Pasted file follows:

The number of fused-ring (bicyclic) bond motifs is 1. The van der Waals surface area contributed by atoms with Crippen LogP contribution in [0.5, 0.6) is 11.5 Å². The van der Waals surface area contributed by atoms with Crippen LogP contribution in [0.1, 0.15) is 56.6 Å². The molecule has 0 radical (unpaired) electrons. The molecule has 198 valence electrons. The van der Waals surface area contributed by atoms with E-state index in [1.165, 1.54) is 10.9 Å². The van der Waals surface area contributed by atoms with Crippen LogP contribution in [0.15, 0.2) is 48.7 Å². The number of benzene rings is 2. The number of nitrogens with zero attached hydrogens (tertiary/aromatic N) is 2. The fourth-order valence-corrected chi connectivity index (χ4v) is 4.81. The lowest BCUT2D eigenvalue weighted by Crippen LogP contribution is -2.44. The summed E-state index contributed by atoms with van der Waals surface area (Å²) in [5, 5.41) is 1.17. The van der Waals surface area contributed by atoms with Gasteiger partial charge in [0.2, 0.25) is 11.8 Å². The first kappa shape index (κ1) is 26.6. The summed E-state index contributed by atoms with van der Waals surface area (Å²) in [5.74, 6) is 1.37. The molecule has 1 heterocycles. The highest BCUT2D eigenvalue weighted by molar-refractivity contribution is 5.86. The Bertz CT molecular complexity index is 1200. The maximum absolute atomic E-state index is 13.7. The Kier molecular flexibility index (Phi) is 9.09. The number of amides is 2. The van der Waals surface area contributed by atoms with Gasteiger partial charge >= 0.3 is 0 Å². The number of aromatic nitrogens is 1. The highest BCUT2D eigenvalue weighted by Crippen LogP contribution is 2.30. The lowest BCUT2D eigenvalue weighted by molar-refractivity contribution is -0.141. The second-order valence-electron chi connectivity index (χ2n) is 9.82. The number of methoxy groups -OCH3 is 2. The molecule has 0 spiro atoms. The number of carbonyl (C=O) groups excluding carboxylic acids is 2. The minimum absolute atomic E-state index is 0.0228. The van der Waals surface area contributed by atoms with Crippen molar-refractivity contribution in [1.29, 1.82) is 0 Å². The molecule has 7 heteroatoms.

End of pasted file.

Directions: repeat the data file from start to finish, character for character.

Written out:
The number of fused-ring (bicyclic) bond motifs is 1. The van der Waals surface area contributed by atoms with Crippen LogP contribution in [0.5, 0.6) is 11.5 Å². The van der Waals surface area contributed by atoms with Crippen LogP contribution in [0.1, 0.15) is 56.6 Å². The molecule has 0 radical (unpaired) electrons. The molecule has 198 valence electrons. The van der Waals surface area contributed by atoms with E-state index in [1.165, 1.54) is 10.9 Å². The van der Waals surface area contributed by atoms with Crippen LogP contribution in [0.15, 0.2) is 48.7 Å². The number of benzene rings is 2. The number of nitrogens with zero attached hydrogens (tertiary/aromatic N) is 2. The fourth-order valence-corrected chi connectivity index (χ4v) is 4.81. The lowest BCUT2D eigenvalue weighted by Crippen LogP contribution is -2.44. The summed E-state index contributed by atoms with van der Waals surface area (Å²) in [5, 5.41) is 1.17. The van der Waals surface area contributed by atoms with Gasteiger partial charge in [0.2, 0.25) is 11.8 Å². The first kappa shape index (κ1) is 26.6. The summed E-state index contributed by atoms with van der Waals surface area (Å²) in [5.74, 6) is 1.37. The molecule has 1 heterocycles. The highest BCUT2D eigenvalue weighted by molar-refractivity contribution is 5.86. The Bertz CT molecular complexity index is 1200. The maximum absolute atomic E-state index is 13.7. The Kier molecular flexibility index (Phi) is 9.09. The number of amides is 2. The van der Waals surface area contributed by atoms with Gasteiger partial charge >= 0.3 is 0 Å². The number of aromatic nitrogens is 1. The highest BCUT2D eigenvalue weighted by Crippen LogP contribution is 2.30. The lowest BCUT2D eigenvalue weighted by molar-refractivity contribution is -0.141. The second-order valence-electron chi connectivity index (χ2n) is 9.82. The number of methoxy groups -OCH3 is 2. The molecule has 0 spiro atoms. The number of carbonyl (C=O) groups excluding carboxylic acids is 2. The minimum absolute atomic E-state index is 0.0228. The van der Waals surface area contributed by atoms with Crippen molar-refractivity contribution in [1.29, 1.82) is 0 Å². The molecule has 7 heteroatoms.